GOP's No Budget, No Pay Bill to Go Before Congress
Davie Yonkman, Newsmax Washignton Correspondent
House Republicans will vote next week to raise the nation’s $16.4 trillion debt ceiling for three months and stop pay for members of Congress in until the Senate passes a budget — something it has not done in nearly four years.
Speaker John Boehner said that the "principle is simple: no budget, no pay," during his closing remarks at the House Republican members retreat Friday in Williamsburg, Va.
Details of how the no-pay proposal would work in practice are unclear, in light of existing budget law and constitutional restrictions on changing congressional salaries in the middle of a term.
“We are going to pursue strategies that will obligate the Senate to finally join the House in confronting the government’s spending problem," Boehner continued.
House Majority Leader Eric Cantor said that next week Congress will authorize the temporary debt limit to give the Senate and the House time to pass a budget.
"The first step to fixing this problem is to pass a budget that reduces spending," the Virginia Republican said. "The House has done so, and will again. The Democratic Senate has not passed a budget in almost four years, which is unfair to hardworking taxpayers who expect more from their representatives. That ends this year."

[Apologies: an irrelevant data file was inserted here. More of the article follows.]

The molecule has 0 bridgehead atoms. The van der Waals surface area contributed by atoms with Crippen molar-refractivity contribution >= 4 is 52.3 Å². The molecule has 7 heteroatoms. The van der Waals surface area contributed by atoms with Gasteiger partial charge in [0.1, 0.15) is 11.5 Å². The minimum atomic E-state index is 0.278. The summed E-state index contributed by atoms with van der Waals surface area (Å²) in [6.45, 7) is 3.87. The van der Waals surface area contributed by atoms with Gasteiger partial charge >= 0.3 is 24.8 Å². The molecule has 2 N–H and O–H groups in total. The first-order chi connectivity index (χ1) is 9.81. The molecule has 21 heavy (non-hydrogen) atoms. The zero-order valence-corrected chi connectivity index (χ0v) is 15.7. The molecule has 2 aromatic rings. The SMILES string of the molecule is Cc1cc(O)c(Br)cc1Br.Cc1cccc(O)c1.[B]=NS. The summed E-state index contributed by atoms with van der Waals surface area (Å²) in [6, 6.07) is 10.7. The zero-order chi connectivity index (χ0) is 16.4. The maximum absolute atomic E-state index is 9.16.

House Majority Whip Kevin McCarthy of California added: "Tackling our nation's debt requires an actual deficit reduction plan from Republicans and Democrats so the American people can evaluate the tough, but necessary choices before them."
The move pares back the GOP’s strategy in the upcoming debt-ceiling talks with President Barack Obama by bypassing the opportunity to extract pledges for deep spending cuts out of Obama for the time-being.
A representative for Senate Majority Leader Harry Reid called the GOP move “reassuring.”
“It is reassuring to see Republicans beginning to back off their threat to hold our economy hostage,” Reid’s spokesman, Adam Jentleson, told Politico. If the House can pass a clean debt-ceiling increase to avoid default and allow the United States to meet its existing obligations, we will be happy to consider it.
“As President Obama has said, this issue is too important to middle-class families’ economic security to use as a ploy for collecting a ransom,” Jentleson said. “We have an obligation to pay the bills we have already incurred — bills for which many House Republicans voted.”
Obama himself dismissed the idea of a short-term debt ceiling increase at a press conference on Monday.
"We shouldn’t be doing this on a one-to-three-month time frame," Obama said.